If being gay is complicated, being gay in West Asia is even more so
This book is an ode to disillusionment — personal, political, national — yet written in prose that soars and tugs at the emotions. Haddad’s hero Rasa is back in his unnamed country after doing his undergraduate studies in the U.S., full of hope, enthusiasm and a zeal for reform. He does some desultory translation work, hangs out with his radical activist friends at an underground bar called Guapa, regarded as a den of iniquity by the truncheon-wielding guardians of society. But Guapa is nothing less than a sanctuary and solace to Rasa and his friends who drown gallons of red wine, smoke cigarette after cigarette and talk till the idea of going home becomes bearable. Oh, and Rasa’s also gay.
He bears the scars with pain and a quiet dignity. He was raised by his feisty grandmother Teta after his artist mother, deep in the clutches of depression, walked out on them, handing down lifelong feelings of abandonment to her son. His father dies of cancer, and Rasa’s hitherto happy world collapses around him, even as he is emerging from the closet. The story starts on a gripping note: The morning begins with shame. Teta peeps through the keyhole of Rasa’s bedroom and catches him in bed with his lover. There is much screaming, shouting, a horrific scene, and the narrative proceeds from that point.
But Rasa’s time back in the U.S. was not one of unalloyed delight, coinciding as it did with the 9/11 attacks. He and others of his ilk were branded and viewed with suspicion. Survival called for keeping one’s head down, trying harder than ever to fit in, and yes, giving up speaking in Arabic.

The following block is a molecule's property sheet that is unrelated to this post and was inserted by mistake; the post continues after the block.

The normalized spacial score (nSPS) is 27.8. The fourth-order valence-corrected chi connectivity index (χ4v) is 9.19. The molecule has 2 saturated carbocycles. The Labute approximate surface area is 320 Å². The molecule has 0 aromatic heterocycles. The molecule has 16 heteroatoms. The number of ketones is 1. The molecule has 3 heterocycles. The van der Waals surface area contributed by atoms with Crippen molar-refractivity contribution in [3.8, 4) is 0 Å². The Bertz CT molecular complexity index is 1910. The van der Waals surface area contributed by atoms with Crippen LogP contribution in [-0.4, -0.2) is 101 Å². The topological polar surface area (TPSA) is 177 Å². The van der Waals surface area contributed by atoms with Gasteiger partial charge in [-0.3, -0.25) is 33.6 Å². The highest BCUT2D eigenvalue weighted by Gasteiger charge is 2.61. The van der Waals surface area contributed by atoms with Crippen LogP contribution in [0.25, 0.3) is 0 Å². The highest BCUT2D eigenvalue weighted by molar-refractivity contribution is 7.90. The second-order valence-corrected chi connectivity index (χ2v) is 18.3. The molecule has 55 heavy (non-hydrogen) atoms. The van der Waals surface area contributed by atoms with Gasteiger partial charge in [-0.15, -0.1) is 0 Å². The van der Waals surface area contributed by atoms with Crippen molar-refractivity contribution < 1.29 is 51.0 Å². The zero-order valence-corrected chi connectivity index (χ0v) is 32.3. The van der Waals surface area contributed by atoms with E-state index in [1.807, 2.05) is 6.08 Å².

Since Rasa has always felt he was a kinder, more passionate human when speaking Arabic, one can imagine the aridity of his psyche now. He reflects that if the U.S. smelled of butter, he smelled loneliness and rejection all around him and that too smelled like butter.
The people we meet here are interesting, vibrant, intelligent. They are different, either because of their political affiliations, desire to live free, or sexual orientation. Soon we start to root for them against the all-encompassing, looming figure of the country’s president. Like a Barbie doll, remarks Rasa wryly, the president comes in different costumes: Tribal President, Business President, Islamic President, Secular President. Later, another dismal picture is drawn, of a people stuck between terrorism and authoritarianism. “Praying five times a day, all that hand washing and strict rules gives people some structure and purpose, keeps them from true despair.”
Where the book stands out is in its depiction of a revolution going up in smoke, of people’s hopes fast dissipating, the dream of a pan-Arab nation evaporating, to be replaced with the dull realisation that nothing has changed or will change. People being people, though, some continue to fight the system, some quietly go with the flow, others make the transition awkwardly and still others continue to sing the songs of denial. Rasa’s story also finds its place in the growing pantheon of gay literature coming from West Asia.
If being gay is complicated, being gay in these countries is even more so, and that comes through clearly in Haddad’s book. The pattern of lies and fabrications that seems necessary to keep his country going is replicated in Rasa’s immediate life, too. Even as he rages about the lost potential of his people, the reader cannot help but feel a pang for the lost potential of Rasa’s life.
If sadness permeates the story, it does so in the most poetical manner. Yet, while disillusionment keeps rearing its head, cynicism is markedly absent. By the end of the book, Rasa’s mask is off but his future remains uncertain.
Sheila Kumar is an independent writer, manuscript editor and author based in Bengaluru.